Disposal is part of $25bn divestment plan as oil major seeks funds to invest in clean energy

BP has agreed to sell a 20 per cent stake in an Oman gas block for $2.6bn to Thailand’s national oil company PTT as part of the UK energy major’s $25bn divestment programme.

After the sale, which is expected to complete this year, BP will remain the operator of the block and hold a 40 per cent stake. Oman’s state oil company OQ and Malaysia’s Petronas are other shareholders.

The company has had an exploration and production presence in Oman since 2007 when it signed the original production-sharing agreement for Block 61.

BP is targeting divestments of $25bn by 2025 as it streamlines its operations, raises cash and cuts production by 40 per cent under chief executive Bernard Looney.

The company wants to generate funds to deploy into cleaner energy investments as part of a goal to become a net-zero emissions company by 2050.

BP will release its fourth-quarter earnings on Tuesday, capping a brutal year as the coronavirus pandemic has battered the industry’s finances. At the end of the third quarter, BP’s debt stood at $40.4bn.

Block 61 covers close to 4,000km in central Oman and contains the largest tight gas development in the Middle East. This is where hydraulic fracturing is required to extract natural gas from reservoir rocks. The block has had two phases of field development — Khazzan, which began production in 2017, and Ghazeer in October.

The projects have a daily production capacity of 1.5bn cubic feet of gas, which is fed into Oman’s national grid, and more than 65,000 barrels of ultralight condensate oil. Total resources amount to 10.5tn cubic feet of gas.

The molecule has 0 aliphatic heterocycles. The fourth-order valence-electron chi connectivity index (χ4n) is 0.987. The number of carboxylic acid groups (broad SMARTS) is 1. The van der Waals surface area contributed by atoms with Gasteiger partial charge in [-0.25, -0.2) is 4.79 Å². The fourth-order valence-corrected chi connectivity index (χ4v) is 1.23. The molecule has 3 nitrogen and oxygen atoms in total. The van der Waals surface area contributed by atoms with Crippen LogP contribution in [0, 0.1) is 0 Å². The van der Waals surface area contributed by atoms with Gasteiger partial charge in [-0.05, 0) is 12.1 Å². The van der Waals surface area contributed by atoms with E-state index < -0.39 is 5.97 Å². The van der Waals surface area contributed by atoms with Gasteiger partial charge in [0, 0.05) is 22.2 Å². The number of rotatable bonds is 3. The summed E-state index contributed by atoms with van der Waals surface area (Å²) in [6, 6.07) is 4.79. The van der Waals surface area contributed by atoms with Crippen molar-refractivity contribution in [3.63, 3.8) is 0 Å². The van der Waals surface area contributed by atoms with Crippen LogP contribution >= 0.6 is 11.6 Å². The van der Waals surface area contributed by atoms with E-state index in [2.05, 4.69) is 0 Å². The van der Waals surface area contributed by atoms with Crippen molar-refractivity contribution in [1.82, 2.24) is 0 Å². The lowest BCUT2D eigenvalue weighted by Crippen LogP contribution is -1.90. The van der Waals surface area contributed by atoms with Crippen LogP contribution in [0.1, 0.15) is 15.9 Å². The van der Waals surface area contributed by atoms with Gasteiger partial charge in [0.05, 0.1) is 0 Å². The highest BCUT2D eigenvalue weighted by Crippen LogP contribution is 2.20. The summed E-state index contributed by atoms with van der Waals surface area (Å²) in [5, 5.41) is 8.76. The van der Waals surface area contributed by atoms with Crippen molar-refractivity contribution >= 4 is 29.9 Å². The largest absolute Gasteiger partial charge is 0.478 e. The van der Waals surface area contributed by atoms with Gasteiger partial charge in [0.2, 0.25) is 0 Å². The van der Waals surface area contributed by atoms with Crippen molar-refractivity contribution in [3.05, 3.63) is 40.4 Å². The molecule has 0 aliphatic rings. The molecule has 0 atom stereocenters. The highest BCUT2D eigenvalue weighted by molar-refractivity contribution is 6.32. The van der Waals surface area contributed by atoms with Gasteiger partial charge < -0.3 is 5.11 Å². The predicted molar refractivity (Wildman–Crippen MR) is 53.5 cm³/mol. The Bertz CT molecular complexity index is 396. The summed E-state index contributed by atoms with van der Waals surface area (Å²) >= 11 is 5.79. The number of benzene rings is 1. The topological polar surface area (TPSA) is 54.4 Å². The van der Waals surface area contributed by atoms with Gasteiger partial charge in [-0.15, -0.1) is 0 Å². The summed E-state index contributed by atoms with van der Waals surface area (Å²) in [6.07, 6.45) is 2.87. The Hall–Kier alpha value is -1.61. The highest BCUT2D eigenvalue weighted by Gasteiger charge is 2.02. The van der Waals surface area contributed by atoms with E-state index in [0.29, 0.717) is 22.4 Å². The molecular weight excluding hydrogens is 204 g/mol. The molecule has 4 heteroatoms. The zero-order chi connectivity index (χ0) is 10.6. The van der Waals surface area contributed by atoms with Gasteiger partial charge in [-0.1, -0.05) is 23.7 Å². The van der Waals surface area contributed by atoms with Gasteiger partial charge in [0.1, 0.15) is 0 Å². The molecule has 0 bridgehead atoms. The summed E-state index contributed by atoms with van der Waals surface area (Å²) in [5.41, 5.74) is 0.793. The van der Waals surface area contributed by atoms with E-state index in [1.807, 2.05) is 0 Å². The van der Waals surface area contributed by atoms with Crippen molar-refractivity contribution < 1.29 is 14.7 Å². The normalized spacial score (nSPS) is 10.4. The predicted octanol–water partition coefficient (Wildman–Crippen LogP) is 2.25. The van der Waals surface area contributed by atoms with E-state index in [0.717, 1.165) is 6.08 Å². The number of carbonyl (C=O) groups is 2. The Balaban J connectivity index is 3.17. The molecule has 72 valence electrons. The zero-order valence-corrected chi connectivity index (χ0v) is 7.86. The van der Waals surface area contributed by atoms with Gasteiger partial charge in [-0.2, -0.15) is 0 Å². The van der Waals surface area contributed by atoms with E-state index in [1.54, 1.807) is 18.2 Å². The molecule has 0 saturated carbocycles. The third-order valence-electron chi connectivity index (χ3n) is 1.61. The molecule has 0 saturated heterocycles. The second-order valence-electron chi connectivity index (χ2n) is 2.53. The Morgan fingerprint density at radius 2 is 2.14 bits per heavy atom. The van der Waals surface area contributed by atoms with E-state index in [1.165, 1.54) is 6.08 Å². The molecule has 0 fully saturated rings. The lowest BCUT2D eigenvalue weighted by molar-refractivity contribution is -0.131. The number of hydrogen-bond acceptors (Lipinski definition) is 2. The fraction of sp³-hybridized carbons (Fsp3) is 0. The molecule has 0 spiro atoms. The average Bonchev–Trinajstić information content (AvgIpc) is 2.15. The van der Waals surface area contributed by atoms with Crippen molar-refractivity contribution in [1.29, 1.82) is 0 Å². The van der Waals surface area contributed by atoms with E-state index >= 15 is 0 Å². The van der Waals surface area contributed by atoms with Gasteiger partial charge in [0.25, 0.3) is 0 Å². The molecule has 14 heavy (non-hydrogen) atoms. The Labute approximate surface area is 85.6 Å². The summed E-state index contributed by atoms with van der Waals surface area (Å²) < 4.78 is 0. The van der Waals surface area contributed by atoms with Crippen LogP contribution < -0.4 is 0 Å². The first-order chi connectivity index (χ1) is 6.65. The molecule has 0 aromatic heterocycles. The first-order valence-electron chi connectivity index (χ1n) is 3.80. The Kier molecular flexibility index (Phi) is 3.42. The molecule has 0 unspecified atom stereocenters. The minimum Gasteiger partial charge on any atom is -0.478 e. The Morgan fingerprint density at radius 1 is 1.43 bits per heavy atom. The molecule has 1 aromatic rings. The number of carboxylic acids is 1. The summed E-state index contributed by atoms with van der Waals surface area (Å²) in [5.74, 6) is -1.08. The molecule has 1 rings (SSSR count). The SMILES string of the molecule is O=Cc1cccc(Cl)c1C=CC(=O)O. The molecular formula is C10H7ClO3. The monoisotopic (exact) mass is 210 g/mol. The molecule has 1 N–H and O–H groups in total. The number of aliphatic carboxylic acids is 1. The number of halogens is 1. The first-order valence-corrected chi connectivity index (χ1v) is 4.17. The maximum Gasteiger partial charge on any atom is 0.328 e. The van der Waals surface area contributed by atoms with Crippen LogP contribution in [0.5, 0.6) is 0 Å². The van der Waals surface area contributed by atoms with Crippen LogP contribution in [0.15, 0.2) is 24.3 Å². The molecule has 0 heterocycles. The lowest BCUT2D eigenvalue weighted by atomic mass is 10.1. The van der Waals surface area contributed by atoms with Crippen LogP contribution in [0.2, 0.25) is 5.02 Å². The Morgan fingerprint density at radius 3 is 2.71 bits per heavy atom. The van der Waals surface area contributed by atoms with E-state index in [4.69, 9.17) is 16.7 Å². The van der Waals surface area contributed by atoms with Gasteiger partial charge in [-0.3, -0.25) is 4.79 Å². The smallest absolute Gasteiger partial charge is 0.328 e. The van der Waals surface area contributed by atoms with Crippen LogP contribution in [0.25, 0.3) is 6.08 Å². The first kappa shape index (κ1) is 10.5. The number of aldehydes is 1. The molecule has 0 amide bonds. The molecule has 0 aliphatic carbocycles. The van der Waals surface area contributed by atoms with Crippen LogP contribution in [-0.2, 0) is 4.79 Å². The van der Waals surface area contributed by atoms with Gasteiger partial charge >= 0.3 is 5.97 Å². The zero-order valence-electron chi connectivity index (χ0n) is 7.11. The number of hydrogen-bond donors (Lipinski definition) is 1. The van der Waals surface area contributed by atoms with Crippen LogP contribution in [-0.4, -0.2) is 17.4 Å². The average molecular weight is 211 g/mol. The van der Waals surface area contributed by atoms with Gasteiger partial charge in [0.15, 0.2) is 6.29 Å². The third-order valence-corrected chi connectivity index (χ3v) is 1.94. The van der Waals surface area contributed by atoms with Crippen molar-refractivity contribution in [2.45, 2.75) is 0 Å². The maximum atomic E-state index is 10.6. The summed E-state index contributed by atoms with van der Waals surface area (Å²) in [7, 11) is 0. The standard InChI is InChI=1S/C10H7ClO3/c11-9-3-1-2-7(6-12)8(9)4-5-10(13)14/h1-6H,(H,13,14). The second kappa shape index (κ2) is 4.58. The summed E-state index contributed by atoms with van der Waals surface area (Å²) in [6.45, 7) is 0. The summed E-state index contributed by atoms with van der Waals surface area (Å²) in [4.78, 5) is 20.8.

“We are committed to BP’s business in Oman — this agreement allows us to remain at the heart of this world-class development while also making important progress in our global divestment programme,” said Mr Looney.

BP is also part of a production sharing agreement for another development, Block 77, and its trading business also buys liquefied natural gas from Oman LNG under a seven-year deal starting in 2018.

As part of its disposal plan, BP recently completed the $5bn divestment of its petrochemicals business to Jim Ratcliffe’s Ineos.

European oil majors have become more selective about where they invest as finances come under greater scrutiny and pressure mounts from investors and environmentalists to make greener investments.

BP has identified Canadian oil sands projects and assets offshore Angola among those that are likely to be uneconomical under more conservative crude price scenarios.

The company plans a 10-fold increase in investment in low carbon energy to about $5bn each year by 2030, seeking a 20-fold increase in renewables capacity.

Giacomo Romeo at Jefferies said the deal, while raising cash for BP, was at odds with a broader strategy to stick with low cost, lower emissions hydrocarbon assets. “The divestment reduces BP exposure to low cost gas assets and it could be indicative of the difficult market conditions faced by upstream asset sellers,” he said.

Source: Financial Times
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